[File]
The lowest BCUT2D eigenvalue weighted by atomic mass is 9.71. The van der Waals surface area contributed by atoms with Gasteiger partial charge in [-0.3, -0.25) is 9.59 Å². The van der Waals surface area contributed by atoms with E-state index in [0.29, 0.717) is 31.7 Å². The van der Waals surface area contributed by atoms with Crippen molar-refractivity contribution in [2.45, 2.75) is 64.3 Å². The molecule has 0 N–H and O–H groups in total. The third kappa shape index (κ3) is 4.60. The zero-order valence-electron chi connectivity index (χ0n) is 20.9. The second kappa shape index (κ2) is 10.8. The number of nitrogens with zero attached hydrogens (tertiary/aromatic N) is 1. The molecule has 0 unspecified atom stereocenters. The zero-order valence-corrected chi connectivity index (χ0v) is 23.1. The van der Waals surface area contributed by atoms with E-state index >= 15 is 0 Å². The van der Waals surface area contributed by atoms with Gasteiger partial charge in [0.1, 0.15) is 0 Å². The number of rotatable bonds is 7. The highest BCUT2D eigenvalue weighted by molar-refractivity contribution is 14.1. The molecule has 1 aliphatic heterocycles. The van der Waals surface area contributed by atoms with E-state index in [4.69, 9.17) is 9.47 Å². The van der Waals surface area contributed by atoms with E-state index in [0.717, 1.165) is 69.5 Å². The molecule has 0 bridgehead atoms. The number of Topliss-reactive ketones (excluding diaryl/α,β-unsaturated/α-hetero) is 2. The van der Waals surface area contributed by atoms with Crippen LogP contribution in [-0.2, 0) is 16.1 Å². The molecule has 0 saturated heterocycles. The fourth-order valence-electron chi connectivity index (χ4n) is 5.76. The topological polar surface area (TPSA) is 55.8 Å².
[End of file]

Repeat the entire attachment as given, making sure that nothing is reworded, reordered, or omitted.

The lowest BCUT2D eigenvalue weighted by atomic mass is 9.71. The van der Waals surface area contributed by atoms with Gasteiger partial charge in [-0.3, -0.25) is 9.59 Å². The van der Waals surface area contributed by atoms with E-state index in [0.29, 0.717) is 31.7 Å². The van der Waals surface area contributed by atoms with Crippen molar-refractivity contribution in [2.45, 2.75) is 64.3 Å². The molecule has 0 N–H and O–H groups in total. The third kappa shape index (κ3) is 4.60. The zero-order valence-electron chi connectivity index (χ0n) is 20.9. The second kappa shape index (κ2) is 10.8. The number of nitrogens with zero attached hydrogens (tertiary/aromatic N) is 1. The molecule has 0 unspecified atom stereocenters. The zero-order valence-corrected chi connectivity index (χ0v) is 23.1. The van der Waals surface area contributed by atoms with E-state index >= 15 is 0 Å². The van der Waals surface area contributed by atoms with Gasteiger partial charge in [0.1, 0.15) is 0 Å². The number of rotatable bonds is 7. The highest BCUT2D eigenvalue weighted by molar-refractivity contribution is 14.1. The molecule has 1 aliphatic heterocycles. The van der Waals surface area contributed by atoms with E-state index in [4.69, 9.17) is 9.47 Å². The van der Waals surface area contributed by atoms with E-state index in [0.717, 1.165) is 69.5 Å². The molecule has 0 bridgehead atoms. The number of Topliss-reactive ketones (excluding diaryl/α,β-unsaturated/α-hetero) is 2. The van der Waals surface area contributed by atoms with Crippen LogP contribution in [-0.2, 0) is 16.1 Å². The molecule has 0 saturated heterocycles. The fourth-order valence-electron chi connectivity index (χ4n) is 5.76. The topological polar surface area (TPSA) is 55.8 Å².